If the dealer is experiencing financial difficulties, the lender should monitor the dealership even more closely to ensure that it does not default on its payments during hard economic times. The lender must also check the dealership’s inventory on a regular basis, by making inspections of the dealership and its inventory. The lender must look for warning signs such as any dramatic spikes and dips in the inventory. If in the course of an inspection the lender discovers such irregular activity, then this may be a warning sign. The lender must make certain that the amount of the outstanding floor plan corresponds to the inventory on hand. Discrepancies should generate alarm bells for the lender and could mean one of several unpleasant scenarios.

The most favorable scenario is that the discrepancy between the amount of inventory and received payments is due to a minor and temporary fault, such as the disorganized administration of the dealership or some type of accounting error. Though serious, the lender can usually take steps with the dealer’s cooperation to remedy the situation so that it does not recur. Another scenario is that the dealer is late in payment. Though dealers that sell large quantities of inventory are given a limited time to repay the lender, there can be numerous reasons for a delay. However, lenders should not accept such delay. Any suspicion that the dealer is using the “float” by delaying payment represents a significant problem that must be quickly and firmly addressed and stopped. Evidence that an SOT has occurred or that one may occur in the near future must be treated with the urgency it deserves. Lenders must take immediate and aggressive actions to safeguard their interests if such a scenario arises.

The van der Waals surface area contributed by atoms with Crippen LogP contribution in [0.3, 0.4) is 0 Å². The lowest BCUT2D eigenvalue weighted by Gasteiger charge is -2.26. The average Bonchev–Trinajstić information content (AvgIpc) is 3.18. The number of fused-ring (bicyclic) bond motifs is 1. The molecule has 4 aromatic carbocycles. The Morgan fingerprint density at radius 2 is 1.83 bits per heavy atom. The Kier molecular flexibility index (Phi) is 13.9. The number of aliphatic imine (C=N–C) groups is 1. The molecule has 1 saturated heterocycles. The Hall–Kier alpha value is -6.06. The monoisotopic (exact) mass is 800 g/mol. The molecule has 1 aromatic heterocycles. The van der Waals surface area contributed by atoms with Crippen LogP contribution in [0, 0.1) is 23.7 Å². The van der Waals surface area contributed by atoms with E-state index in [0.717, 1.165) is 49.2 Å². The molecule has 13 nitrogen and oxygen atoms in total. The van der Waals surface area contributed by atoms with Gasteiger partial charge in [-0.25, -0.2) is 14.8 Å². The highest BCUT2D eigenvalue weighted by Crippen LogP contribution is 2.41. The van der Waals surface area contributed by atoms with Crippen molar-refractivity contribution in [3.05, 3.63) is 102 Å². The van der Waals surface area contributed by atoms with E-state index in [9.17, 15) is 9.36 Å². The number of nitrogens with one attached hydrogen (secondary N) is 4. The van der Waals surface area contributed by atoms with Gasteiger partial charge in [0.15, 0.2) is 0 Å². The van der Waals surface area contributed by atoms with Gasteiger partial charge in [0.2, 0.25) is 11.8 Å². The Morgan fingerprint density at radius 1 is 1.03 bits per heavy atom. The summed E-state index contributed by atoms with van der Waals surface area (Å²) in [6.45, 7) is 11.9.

If a lender has any reason to suspect that an SOT situation has occurred, immediate action should be taken to physically inspect the inventory to make sure that it matches the lender’s books and records or that any discrepancy is not the result of a dealer defalcation. If the inspection confirms the existence of an SOT (as opposed to merely a delay in payment or sloppy bookkeeping), then the lender should consider taking the following actions:

1. seize and safeguard all remaining inventory, including all titles. The lender should also station a representative at the dealership to monitor all vehicle sales activities and financial operations. The representative should retain all titles and release them only upon payment to the lender for that item of inventory sold;
2. declare a default in the underlying loan agreement and guaranty and terminate the agreement accordingly. If the dealer refuses to allow the inventory repossession or the SOT is severe enough, litigation should be commenced against the dealers and all guarantors;
3. seize any other collateral that secures the loan (although other lenders may have rights to the collateral that may interfere with this); and

4. seek the appointment of a receiver or fiscal agent in state or federal court. The receiver or fiscal agent should be charged with taking control of the dealership and its finances under court supervision and determining (after consulting with the lender) whether to continue the business or shut it down and liquidate its assets.